Before two days ago, I had never heard of Alaska Watchman. I don’t even know very much about Alaska itself, since I’ve never been there. Former Alaska Governor and Vice Presidential candidate, Sarah Palin, gave a lot of us continental Americans a taste of Alaska’s apparently far right-wing culture, and I knew that it was a conservative place with a lot of independent minded people within it. I figured it was a beautiful place, too, albeit too cold for my tastes. Since I don’t know much about Alaska, I went to Alaska Watchman’s About Us page, where I found a description of this periodical:
The Alaska Watchman aims to raise awareness of key issues affecting Alaskans. Coming from a broadly Judeo-Christian perspective, we are committed to the highest standards of journalism and ethical reporting.
Our reports look to inform and equip Alaskans to effectively engage the culture for the common good. Please keep your comments respectful.
Okay then… so right off the bat, it’s obvious that this source is biased, and conservative in nature. That means it should probably be taken about as seriously as people might take my blog. However, in reading Mr. Davidson’s second post about Mama Doctor Jones and her “racy” content, I see that he’s in need of an editor:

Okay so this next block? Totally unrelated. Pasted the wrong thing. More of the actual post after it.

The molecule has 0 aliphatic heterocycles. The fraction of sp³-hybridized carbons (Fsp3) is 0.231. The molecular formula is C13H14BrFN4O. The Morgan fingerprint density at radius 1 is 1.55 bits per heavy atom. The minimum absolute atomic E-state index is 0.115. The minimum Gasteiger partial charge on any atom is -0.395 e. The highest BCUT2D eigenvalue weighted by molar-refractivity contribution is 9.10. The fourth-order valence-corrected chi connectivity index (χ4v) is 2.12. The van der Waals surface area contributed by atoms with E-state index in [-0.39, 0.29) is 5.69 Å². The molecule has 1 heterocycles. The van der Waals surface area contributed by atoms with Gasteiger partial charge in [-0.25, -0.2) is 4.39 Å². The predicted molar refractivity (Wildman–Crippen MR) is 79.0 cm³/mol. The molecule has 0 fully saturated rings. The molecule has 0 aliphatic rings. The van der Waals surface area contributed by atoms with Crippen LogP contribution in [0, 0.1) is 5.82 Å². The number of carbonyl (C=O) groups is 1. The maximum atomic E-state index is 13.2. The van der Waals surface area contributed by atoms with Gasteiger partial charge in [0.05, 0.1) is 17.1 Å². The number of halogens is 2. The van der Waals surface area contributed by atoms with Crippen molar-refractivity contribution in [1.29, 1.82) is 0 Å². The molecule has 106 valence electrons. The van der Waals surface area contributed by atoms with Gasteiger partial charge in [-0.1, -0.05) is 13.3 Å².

“The main problem I have with all of the videos links that were sent is that they create a trust with the name and source with the students,” [April] Smith said. “We are now putting into our children that Momma Dr. Jones is an excellent source of education.”
Hey Joel– on two occasions you spelled “Mama’s” name wrong, and it looks like you’re missing a preposition. So much for those “high standards of journalism”, right? But enough about my grammar snob tendencies. What really annoys me about Joel Davidson’s articles is that they are very obviously slanted, and it doesn’t appear that he’s spent much time actually watching Mama Doctor Jones on YouTube or objectively considering the value of her content. Maybe it’s because he’s a father of eight. Obviously, he already knows something about sex, and it’s clear he doesn’t care too much about women or women’s health. I won’t even get into what he likely thinks about people who are transgender or otherwise not cisgender, as he obviously is.
According to Mr. Davidson’s article from October 21, 2021, a 2016 era state law in Alaska requires all school districts to “get approval from local school boards before they can teach new sex education material to children.” I just did a very quick web search to find the law in question, and the first hit I came upon was not the law, but an article on a site called SIECUS (Sex Ed for Social Change). That site’s profile on Alaska indicates that the local culture is overall very much opposed to teaching contemporary sex education in public schools. In fact, it’s not even a requirement to teach sex ed in Alaska public schools.